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Being Gay & Armenian: Shame to Pride

As a gay man, I am proud. The shame that I carried for many years for being an Armenian gay man has diminished during the past decade as I decided to fully embrace this label and my culturally unaccepted identity. Even years later, during times of great pride,  there have been moments where I have caught myself regressing. Then, I quickly remind myself how far I’ve already come.  With this, I am not seeking your validation or approval. I have given myself the full approval to being who I am. Nonetheless, I am seeking your empathy. The same empathy and compassion you would, or better yet, should offer your fellow human being. I am seeking the same safety as you are: to be unafraid to be who I am, in public and private. I will not let shame creep back in nor be embarrassed to display my true colors.

I cannot and will not be quick to place judgement on those who are unable to show that level of compassion either. How can I?  Especially when I too, was latently homophobic and lived with the self-loathing and internal sexual conflict many deal with daily, especially when they are not offered the space to blossom. Homophobia, like most prejudice, is deeply rooted through familial and cultural socialization. I have always been gay, but I was told and heard that girly men are disgusting. I was not a girly man, but I was gay. Bringing that logic to play, I thought that not only was I unworthy of love, but those who shared the same sexual orientation as I did were too. I consider myself highly fortunate to have had all the variables to slowly get rid of that intense self-loathing and I fully understand that many, an extreme example being Omar Mateen, will never get the opportunity to move past that.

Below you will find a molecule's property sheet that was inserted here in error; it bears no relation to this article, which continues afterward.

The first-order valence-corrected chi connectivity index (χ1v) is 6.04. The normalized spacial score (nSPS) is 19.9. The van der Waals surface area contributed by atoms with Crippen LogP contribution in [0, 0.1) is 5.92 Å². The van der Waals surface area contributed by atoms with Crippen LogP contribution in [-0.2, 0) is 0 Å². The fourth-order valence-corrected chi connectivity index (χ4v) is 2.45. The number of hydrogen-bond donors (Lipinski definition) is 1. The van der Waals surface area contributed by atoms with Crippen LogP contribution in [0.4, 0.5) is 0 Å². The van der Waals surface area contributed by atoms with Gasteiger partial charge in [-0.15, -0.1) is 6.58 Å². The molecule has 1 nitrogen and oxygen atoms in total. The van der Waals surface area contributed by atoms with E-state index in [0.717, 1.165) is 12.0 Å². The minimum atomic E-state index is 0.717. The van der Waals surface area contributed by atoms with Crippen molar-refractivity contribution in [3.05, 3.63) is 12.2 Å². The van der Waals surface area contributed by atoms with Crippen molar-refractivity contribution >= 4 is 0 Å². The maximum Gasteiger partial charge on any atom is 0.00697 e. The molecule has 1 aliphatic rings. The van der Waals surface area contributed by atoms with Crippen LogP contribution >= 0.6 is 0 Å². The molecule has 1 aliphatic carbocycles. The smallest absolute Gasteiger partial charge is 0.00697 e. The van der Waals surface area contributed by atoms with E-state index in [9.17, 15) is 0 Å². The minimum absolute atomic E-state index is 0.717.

Now, I may say that to each his own in accepting and becoming comfortable with their identity. It is a journey that should neither be forced nor condemned. It is not an easy task. Truthfully, it is quite the terrifying process. Contrary to popular misconceptions, being identified and labelled gay is not something one chooses. But “gay” is not the only label that is under an umbrella of marginalized groups who live in fear. However, with time, some of us have the fortune to develop resilience and pride as they come to terms with this “unwanted” identity that has been bestowed upon us. This label eventually has the potential of becoming a gift.  Personally, I would not exchange this upstream journey for any of the comforts I would have otherwise enjoyed as a heterosexual male. In fact, even being labeled “straight” isn’t a guarantee in a society where violence takes precedence over peace. So the question remains, “How do we cultivate societal peace that will trickle down to individual peace?” If you’re seeking an answer, I encourage you to sit with that question. I wish I knew the fastest path to that truth, but I too, am human with answers that are constantly changing and living with the reality that truth is in fact relative. But what I do know, as you likely do, compassion and kindness go a long way.